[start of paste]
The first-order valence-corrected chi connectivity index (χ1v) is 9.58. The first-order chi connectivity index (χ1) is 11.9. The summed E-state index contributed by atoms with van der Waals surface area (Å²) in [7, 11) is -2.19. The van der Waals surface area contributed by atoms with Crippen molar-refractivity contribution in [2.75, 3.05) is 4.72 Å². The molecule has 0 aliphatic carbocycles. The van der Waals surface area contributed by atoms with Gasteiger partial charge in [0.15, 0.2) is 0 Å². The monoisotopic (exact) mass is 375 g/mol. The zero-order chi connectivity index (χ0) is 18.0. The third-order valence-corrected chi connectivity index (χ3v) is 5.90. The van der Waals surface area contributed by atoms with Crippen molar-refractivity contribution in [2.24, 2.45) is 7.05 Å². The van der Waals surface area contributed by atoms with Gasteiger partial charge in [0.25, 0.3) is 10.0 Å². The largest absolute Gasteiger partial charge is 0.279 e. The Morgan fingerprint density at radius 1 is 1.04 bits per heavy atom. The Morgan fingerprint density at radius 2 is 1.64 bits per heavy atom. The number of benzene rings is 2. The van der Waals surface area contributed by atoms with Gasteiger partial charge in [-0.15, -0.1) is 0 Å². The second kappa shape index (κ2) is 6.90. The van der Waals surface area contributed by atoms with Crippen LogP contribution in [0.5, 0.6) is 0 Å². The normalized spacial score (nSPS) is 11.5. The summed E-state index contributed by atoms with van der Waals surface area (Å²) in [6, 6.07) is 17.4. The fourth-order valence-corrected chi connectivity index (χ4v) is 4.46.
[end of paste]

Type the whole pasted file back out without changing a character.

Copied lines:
The first-order valence-corrected chi connectivity index (χ1v) is 9.58. The first-order chi connectivity index (χ1) is 11.9. The summed E-state index contributed by atoms with van der Waals surface area (Å²) in [7, 11) is -2.19. The van der Waals surface area contributed by atoms with Crippen molar-refractivity contribution in [2.75, 3.05) is 4.72 Å². The molecule has 0 aliphatic carbocycles. The van der Waals surface area contributed by atoms with Gasteiger partial charge in [0.15, 0.2) is 0 Å². The monoisotopic (exact) mass is 375 g/mol. The zero-order chi connectivity index (χ0) is 18.0. The third-order valence-corrected chi connectivity index (χ3v) is 5.90. The van der Waals surface area contributed by atoms with Crippen molar-refractivity contribution in [2.24, 2.45) is 7.05 Å². The van der Waals surface area contributed by atoms with Gasteiger partial charge in [0.25, 0.3) is 10.0 Å². The largest absolute Gasteiger partial charge is 0.279 e. The Morgan fingerprint density at radius 1 is 1.04 bits per heavy atom. The Morgan fingerprint density at radius 2 is 1.64 bits per heavy atom. The number of benzene rings is 2. The van der Waals surface area contributed by atoms with Gasteiger partial charge in [-0.15, -0.1) is 0 Å². The second kappa shape index (κ2) is 6.90. The van der Waals surface area contributed by atoms with Crippen LogP contribution in [0.5, 0.6) is 0 Å². The normalized spacial score (nSPS) is 11.5. The summed E-state index contributed by atoms with van der Waals surface area (Å²) in [6, 6.07) is 17.4. The fourth-order valence-corrected chi connectivity index (χ4v) is 4.46.